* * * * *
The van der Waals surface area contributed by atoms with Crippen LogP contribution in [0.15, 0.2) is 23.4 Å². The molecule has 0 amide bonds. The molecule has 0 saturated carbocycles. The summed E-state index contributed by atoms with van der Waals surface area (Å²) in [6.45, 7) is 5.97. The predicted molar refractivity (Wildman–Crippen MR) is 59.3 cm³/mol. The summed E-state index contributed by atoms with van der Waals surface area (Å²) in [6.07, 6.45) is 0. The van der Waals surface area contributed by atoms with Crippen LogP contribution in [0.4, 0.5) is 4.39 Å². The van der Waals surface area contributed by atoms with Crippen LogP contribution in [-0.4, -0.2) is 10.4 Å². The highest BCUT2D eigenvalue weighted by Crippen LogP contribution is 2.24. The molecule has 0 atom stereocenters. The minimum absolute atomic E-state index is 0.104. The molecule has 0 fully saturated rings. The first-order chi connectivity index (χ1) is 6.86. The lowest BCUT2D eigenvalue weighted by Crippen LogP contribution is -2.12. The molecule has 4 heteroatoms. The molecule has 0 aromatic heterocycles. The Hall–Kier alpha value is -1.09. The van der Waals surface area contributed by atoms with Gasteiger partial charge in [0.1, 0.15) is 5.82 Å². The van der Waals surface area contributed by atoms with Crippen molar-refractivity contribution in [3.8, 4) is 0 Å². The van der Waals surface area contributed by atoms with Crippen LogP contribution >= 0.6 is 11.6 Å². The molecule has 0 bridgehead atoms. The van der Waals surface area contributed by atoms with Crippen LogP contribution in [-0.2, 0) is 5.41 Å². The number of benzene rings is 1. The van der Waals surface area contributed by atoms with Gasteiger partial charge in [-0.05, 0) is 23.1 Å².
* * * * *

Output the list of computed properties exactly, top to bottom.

The van der Waals surface area contributed by atoms with Crippen LogP contribution in [0.15, 0.2) is 23.4 Å². The molecule has 0 amide bonds. The molecule has 0 saturated carbocycles. The summed E-state index contributed by atoms with van der Waals surface area (Å²) in [6.45, 7) is 5.97. The predicted molar refractivity (Wildman–Crippen MR) is 59.3 cm³/mol. The summed E-state index contributed by atoms with van der Waals surface area (Å²) in [6.07, 6.45) is 0. The van der Waals surface area contributed by atoms with Crippen LogP contribution in [0.4, 0.5) is 4.39 Å². The van der Waals surface area contributed by atoms with Crippen LogP contribution in [-0.4, -0.2) is 10.4 Å². The highest BCUT2D eigenvalue weighted by Crippen LogP contribution is 2.24. The molecule has 0 atom stereocenters. The minimum absolute atomic E-state index is 0.104. The molecule has 0 fully saturated rings. The first-order chi connectivity index (χ1) is 6.86. The lowest BCUT2D eigenvalue weighted by Crippen LogP contribution is -2.12. The molecule has 4 heteroatoms. The molecule has 0 aromatic heterocycles. The Hall–Kier alpha value is -1.09. The van der Waals surface area contributed by atoms with Gasteiger partial charge in [0.1, 0.15) is 5.82 Å². The van der Waals surface area contributed by atoms with Crippen molar-refractivity contribution in [3.8, 4) is 0 Å². The van der Waals surface area contributed by atoms with Crippen LogP contribution >= 0.6 is 11.6 Å². The molecule has 0 bridgehead atoms. The van der Waals surface area contributed by atoms with Crippen LogP contribution in [-0.2, 0) is 5.41 Å². The number of benzene rings is 1. The van der Waals surface area contributed by atoms with Gasteiger partial charge in [-0.05, 0) is 23.1 Å².